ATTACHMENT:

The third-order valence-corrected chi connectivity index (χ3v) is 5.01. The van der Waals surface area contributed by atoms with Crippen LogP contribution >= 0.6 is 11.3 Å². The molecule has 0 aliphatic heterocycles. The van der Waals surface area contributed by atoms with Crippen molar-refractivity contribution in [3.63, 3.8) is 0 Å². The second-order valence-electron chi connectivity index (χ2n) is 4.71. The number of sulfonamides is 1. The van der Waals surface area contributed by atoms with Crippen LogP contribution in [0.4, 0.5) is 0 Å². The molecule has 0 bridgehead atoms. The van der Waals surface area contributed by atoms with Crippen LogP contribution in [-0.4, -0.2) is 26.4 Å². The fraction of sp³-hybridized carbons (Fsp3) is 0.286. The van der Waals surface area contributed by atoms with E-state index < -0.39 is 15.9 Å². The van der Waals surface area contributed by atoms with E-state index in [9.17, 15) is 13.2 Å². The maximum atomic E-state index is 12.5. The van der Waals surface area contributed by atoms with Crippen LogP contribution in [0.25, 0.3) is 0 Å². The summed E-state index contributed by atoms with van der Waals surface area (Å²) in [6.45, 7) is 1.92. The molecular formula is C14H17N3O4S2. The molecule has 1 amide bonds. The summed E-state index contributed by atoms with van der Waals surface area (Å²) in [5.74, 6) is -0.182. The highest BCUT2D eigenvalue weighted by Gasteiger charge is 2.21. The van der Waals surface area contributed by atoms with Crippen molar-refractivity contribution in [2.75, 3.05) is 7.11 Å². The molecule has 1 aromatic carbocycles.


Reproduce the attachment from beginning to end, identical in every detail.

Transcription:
The third-order valence-corrected chi connectivity index (χ3v) is 5.01. The van der Waals surface area contributed by atoms with Crippen LogP contribution >= 0.6 is 11.3 Å². The molecule has 0 aliphatic heterocycles. The van der Waals surface area contributed by atoms with Crippen molar-refractivity contribution in [3.63, 3.8) is 0 Å². The second-order valence-electron chi connectivity index (χ2n) is 4.71. The number of sulfonamides is 1. The van der Waals surface area contributed by atoms with Crippen LogP contribution in [0.4, 0.5) is 0 Å². The molecule has 0 bridgehead atoms. The van der Waals surface area contributed by atoms with Crippen LogP contribution in [-0.4, -0.2) is 26.4 Å². The fraction of sp³-hybridized carbons (Fsp3) is 0.286. The van der Waals surface area contributed by atoms with E-state index < -0.39 is 15.9 Å². The van der Waals surface area contributed by atoms with E-state index in [9.17, 15) is 13.2 Å². The maximum atomic E-state index is 12.5. The van der Waals surface area contributed by atoms with Crippen LogP contribution in [0.25, 0.3) is 0 Å². The summed E-state index contributed by atoms with van der Waals surface area (Å²) in [6.45, 7) is 1.92. The molecular formula is C14H17N3O4S2. The molecule has 1 amide bonds. The summed E-state index contributed by atoms with van der Waals surface area (Å²) in [5.74, 6) is -0.182. The highest BCUT2D eigenvalue weighted by Gasteiger charge is 2.21. The van der Waals surface area contributed by atoms with Crippen molar-refractivity contribution in [2.75, 3.05) is 7.11 Å². The molecule has 1 aromatic carbocycles.